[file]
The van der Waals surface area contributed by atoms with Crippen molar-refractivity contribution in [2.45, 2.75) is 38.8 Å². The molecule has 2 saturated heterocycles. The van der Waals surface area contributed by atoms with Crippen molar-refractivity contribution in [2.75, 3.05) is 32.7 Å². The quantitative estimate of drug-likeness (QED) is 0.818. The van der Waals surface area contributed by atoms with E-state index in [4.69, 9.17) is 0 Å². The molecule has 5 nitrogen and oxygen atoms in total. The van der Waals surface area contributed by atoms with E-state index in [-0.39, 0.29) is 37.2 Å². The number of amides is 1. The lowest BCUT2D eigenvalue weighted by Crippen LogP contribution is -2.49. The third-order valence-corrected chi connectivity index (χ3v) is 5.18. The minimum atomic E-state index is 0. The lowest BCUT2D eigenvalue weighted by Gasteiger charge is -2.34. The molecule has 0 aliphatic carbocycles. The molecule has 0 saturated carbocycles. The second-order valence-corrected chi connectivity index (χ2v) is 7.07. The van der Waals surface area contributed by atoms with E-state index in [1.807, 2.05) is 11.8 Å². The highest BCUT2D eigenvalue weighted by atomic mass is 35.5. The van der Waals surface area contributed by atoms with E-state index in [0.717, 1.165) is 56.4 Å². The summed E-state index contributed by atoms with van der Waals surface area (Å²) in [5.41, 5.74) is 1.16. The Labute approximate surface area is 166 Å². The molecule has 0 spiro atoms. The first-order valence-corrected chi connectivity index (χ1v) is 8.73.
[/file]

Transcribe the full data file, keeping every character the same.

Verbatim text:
The van der Waals surface area contributed by atoms with Crippen molar-refractivity contribution in [2.45, 2.75) is 38.8 Å². The molecule has 2 saturated heterocycles. The van der Waals surface area contributed by atoms with Crippen molar-refractivity contribution in [2.75, 3.05) is 32.7 Å². The quantitative estimate of drug-likeness (QED) is 0.818. The van der Waals surface area contributed by atoms with E-state index in [4.69, 9.17) is 0 Å². The molecule has 5 nitrogen and oxygen atoms in total. The van der Waals surface area contributed by atoms with E-state index in [-0.39, 0.29) is 37.2 Å². The number of amides is 1. The lowest BCUT2D eigenvalue weighted by Crippen LogP contribution is -2.49. The third-order valence-corrected chi connectivity index (χ3v) is 5.18. The minimum atomic E-state index is 0. The lowest BCUT2D eigenvalue weighted by Gasteiger charge is -2.34. The molecule has 0 aliphatic carbocycles. The molecule has 0 saturated carbocycles. The second-order valence-corrected chi connectivity index (χ2v) is 7.07. The van der Waals surface area contributed by atoms with E-state index in [1.807, 2.05) is 11.8 Å². The highest BCUT2D eigenvalue weighted by atomic mass is 35.5. The van der Waals surface area contributed by atoms with E-state index in [0.717, 1.165) is 56.4 Å². The summed E-state index contributed by atoms with van der Waals surface area (Å²) in [5.41, 5.74) is 1.16. The Labute approximate surface area is 166 Å². The molecule has 0 spiro atoms. The first-order valence-corrected chi connectivity index (χ1v) is 8.73.